Perhaps there’s no resolve, yet. Perhaps we take situations as they come and deal with it the best way we know how: we create or find digital communities, we make light of our grievances and connect with other members of the Black diaspora through memes or hashtags like #IfSlaveryWasAChoice (a response to West’s comments on TMZ that slavery was a choice), we create conversations, we take a digital hiatus, we share thoughts and ideas. But it seems like the conversations that are being had often include the wrong people.

How do we make the concerns and experiences of our communities seen and heard without inflicting further violence on ourselves and our collective psyche?

Our intra-community ills are made points of conversation in the public forum and no one or institution is being accountable for the ills imposed on our community. And what about when our grief is leveraged by other Black people? In the midst of everything that was happening with West and Glover, Lakeith Stanfield, actor and Atlanta co-star, stated in a now-deleted tweet that if you wanted to “test your parents(sic) ignorance level” to “bring home a person of a different ethnic background. Specifically a Black woman”. Hypothetical or not, people shouldn’t be subjected to be experiments, especially given the current social climate regarding race relations and given the mysogenoir that permeates it.

Before entering a public spat with Drake, Pusha T’s album artwork for his album Daytona uses a $85,000 licensed photo (paid for by Kanye West) of drug paraphernalia in a washroom inside late singer, Whitney Houston’s, Atlanta home in 2006. Given the controversy surrounding Houston’s death, the multiple film productions that have already and have been reported to take place about her life, as well as new information that has since been made public knowledge by way of the 2017 documentary on the artist, Can I Be Me?, I ask again: what are we to do with Black grief and who is this art being made for?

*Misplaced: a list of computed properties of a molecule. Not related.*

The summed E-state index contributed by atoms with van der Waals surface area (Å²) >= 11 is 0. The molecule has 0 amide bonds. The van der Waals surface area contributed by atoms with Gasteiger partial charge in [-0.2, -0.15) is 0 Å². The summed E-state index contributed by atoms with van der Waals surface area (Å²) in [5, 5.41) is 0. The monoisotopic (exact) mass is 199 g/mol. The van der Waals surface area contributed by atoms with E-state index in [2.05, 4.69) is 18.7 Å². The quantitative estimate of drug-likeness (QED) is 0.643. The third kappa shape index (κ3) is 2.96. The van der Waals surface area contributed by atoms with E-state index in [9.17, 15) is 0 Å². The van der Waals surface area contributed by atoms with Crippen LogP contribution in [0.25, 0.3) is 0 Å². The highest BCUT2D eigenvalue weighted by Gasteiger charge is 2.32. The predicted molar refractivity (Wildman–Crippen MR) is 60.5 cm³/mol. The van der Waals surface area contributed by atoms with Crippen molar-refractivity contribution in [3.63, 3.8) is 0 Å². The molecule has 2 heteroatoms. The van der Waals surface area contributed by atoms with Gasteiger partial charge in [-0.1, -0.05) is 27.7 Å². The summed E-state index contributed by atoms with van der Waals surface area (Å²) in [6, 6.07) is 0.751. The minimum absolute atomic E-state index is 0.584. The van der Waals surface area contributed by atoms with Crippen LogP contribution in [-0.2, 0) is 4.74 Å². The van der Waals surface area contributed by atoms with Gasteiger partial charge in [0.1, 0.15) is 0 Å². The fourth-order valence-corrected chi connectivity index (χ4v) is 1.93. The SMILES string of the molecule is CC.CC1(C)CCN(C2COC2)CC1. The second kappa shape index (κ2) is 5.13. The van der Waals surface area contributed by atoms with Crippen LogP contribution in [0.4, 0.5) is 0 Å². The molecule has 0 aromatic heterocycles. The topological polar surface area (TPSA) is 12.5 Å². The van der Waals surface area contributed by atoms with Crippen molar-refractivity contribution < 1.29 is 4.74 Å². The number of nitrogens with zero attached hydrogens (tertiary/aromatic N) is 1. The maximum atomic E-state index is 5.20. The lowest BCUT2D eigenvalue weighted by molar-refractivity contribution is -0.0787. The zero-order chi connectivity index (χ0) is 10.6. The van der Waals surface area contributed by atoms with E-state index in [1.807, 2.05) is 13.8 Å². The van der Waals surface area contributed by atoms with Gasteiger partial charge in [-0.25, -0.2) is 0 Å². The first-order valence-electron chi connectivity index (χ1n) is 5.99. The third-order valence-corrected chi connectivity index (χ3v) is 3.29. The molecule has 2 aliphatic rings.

Art should make us uncomfortable. It should make us think critically and give its artists the opportunity to share their experiences on how we live, but where do we draw the line? A thread began to circulate as West continued to post more content onto Twitter that posited that his latest string of actions being performance art. West has been lauded as a creative genius and innovator and it’s not like he’s ever shied away from making provocative, controversial statements in the past, but under the guise of “art,” it seems like it functions as a means to evade accountability and wreak havoc as one pleases, despite the casualties.

Does art need to have casualties for it to attain one of its many transformative possibilities? How do we make the concerns and experiences of our communities seen and heard without inflicting further violence on ourselves and our collective psyche? All of these factors are worth interrogating, especially when they spread and manifest within a digital landscape where clicks are currency and, these days, the only thing that matters.

It’s not a foreign concept that our grief be turned into art that transcends boundaries, space and time. The cultural production of Black people is often borne from a state of disenfranchisement and making art despite our conditions, but the difference between then and now is that what was once experienced and enjoyed within our insular community is now being thrusted into the public domain, packaged, marketed and commodified for global consumption. What are we to do with Black grief? Who knows. We can heal from it, we can learn from it but we shouldn’t commodify it.